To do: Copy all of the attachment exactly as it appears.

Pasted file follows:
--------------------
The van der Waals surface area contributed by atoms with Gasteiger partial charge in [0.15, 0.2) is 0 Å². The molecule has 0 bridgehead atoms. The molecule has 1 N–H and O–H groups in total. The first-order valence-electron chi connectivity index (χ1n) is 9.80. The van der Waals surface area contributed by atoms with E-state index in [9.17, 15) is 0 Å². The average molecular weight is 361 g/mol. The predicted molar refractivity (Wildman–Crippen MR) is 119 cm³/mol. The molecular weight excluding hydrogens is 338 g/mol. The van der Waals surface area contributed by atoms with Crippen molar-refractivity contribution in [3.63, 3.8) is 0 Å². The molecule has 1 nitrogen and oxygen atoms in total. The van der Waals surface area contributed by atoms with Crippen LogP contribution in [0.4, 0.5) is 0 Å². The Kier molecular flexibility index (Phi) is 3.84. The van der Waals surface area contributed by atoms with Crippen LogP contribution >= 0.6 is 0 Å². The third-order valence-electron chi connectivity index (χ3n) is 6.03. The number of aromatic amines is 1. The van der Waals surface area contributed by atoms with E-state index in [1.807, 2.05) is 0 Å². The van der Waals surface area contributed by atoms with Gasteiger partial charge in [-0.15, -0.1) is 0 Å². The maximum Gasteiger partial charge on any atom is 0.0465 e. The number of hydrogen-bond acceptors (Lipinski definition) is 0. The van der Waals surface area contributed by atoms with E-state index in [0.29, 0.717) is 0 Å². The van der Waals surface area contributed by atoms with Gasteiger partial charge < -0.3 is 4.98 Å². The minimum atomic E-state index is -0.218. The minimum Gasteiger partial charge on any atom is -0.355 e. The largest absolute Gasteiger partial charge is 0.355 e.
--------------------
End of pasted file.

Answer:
The van der Waals surface area contributed by atoms with Gasteiger partial charge in [0.15, 0.2) is 0 Å². The molecule has 0 bridgehead atoms. The molecule has 1 N–H and O–H groups in total. The first-order valence-electron chi connectivity index (χ1n) is 9.80. The van der Waals surface area contributed by atoms with E-state index in [9.17, 15) is 0 Å². The average molecular weight is 361 g/mol. The predicted molar refractivity (Wildman–Crippen MR) is 119 cm³/mol. The molecular weight excluding hydrogens is 338 g/mol. The van der Waals surface area contributed by atoms with Crippen molar-refractivity contribution in [3.63, 3.8) is 0 Å². The molecule has 1 nitrogen and oxygen atoms in total. The van der Waals surface area contributed by atoms with Crippen LogP contribution in [0.4, 0.5) is 0 Å². The Kier molecular flexibility index (Phi) is 3.84. The van der Waals surface area contributed by atoms with Crippen LogP contribution >= 0.6 is 0 Å². The third-order valence-electron chi connectivity index (χ3n) is 6.03. The number of aromatic amines is 1. The van der Waals surface area contributed by atoms with E-state index in [1.807, 2.05) is 0 Å². The van der Waals surface area contributed by atoms with Gasteiger partial charge in [-0.15, -0.1) is 0 Å². The maximum Gasteiger partial charge on any atom is 0.0465 e. The number of hydrogen-bond acceptors (Lipinski definition) is 0. The van der Waals surface area contributed by atoms with E-state index in [0.29, 0.717) is 0 Å². The van der Waals surface area contributed by atoms with Gasteiger partial charge < -0.3 is 4.98 Å². The minimum atomic E-state index is -0.218. The minimum Gasteiger partial charge on any atom is -0.355 e. The largest absolute Gasteiger partial charge is 0.355 e.